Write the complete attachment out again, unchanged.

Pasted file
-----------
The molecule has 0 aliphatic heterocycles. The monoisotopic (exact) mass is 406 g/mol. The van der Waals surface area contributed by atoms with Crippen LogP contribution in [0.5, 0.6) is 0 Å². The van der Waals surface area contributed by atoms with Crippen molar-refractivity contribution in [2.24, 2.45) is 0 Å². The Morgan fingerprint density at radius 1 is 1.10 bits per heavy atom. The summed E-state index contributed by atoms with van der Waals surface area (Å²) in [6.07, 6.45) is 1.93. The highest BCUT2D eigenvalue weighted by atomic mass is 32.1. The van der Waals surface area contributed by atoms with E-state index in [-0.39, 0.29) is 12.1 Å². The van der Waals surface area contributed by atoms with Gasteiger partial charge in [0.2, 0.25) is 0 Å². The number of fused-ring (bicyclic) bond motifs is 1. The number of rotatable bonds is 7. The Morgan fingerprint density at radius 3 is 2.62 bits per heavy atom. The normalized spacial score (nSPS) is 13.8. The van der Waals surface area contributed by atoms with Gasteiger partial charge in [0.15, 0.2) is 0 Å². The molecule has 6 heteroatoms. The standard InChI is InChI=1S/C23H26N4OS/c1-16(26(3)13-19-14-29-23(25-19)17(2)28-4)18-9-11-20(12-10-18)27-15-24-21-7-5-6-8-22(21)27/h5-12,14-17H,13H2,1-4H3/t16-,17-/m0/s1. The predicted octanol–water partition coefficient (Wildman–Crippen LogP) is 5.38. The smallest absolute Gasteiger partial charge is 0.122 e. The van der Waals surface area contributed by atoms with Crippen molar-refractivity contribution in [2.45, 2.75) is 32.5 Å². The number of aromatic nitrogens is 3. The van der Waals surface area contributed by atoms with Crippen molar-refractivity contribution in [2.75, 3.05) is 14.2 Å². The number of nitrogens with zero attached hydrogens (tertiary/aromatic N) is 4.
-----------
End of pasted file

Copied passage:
The molecule has 0 aliphatic heterocycles. The monoisotopic (exact) mass is 406 g/mol. The van der Waals surface area contributed by atoms with Crippen LogP contribution in [0.5, 0.6) is 0 Å². The van der Waals surface area contributed by atoms with Crippen molar-refractivity contribution in [2.24, 2.45) is 0 Å². The Morgan fingerprint density at radius 1 is 1.10 bits per heavy atom. The summed E-state index contributed by atoms with van der Waals surface area (Å²) in [6.07, 6.45) is 1.93. The highest BCUT2D eigenvalue weighted by atomic mass is 32.1. The van der Waals surface area contributed by atoms with E-state index in [-0.39, 0.29) is 12.1 Å². The van der Waals surface area contributed by atoms with Gasteiger partial charge in [0.2, 0.25) is 0 Å². The number of fused-ring (bicyclic) bond motifs is 1. The number of rotatable bonds is 7. The Morgan fingerprint density at radius 3 is 2.62 bits per heavy atom. The normalized spacial score (nSPS) is 13.8. The van der Waals surface area contributed by atoms with Gasteiger partial charge in [0.15, 0.2) is 0 Å². The molecule has 6 heteroatoms. The standard InChI is InChI=1S/C23H26N4OS/c1-16(26(3)13-19-14-29-23(25-19)17(2)28-4)18-9-11-20(12-10-18)27-15-24-21-7-5-6-8-22(21)27/h5-12,14-17H,13H2,1-4H3/t16-,17-/m0/s1. The predicted octanol–water partition coefficient (Wildman–Crippen LogP) is 5.38. The smallest absolute Gasteiger partial charge is 0.122 e. The van der Waals surface area contributed by atoms with Crippen molar-refractivity contribution in [2.45, 2.75) is 32.5 Å². The number of aromatic nitrogens is 3. The van der Waals surface area contributed by atoms with Crippen molar-refractivity contribution in [2.75, 3.05) is 14.2 Å². The number of nitrogens with zero attached hydrogens (tertiary/aromatic N) is 4.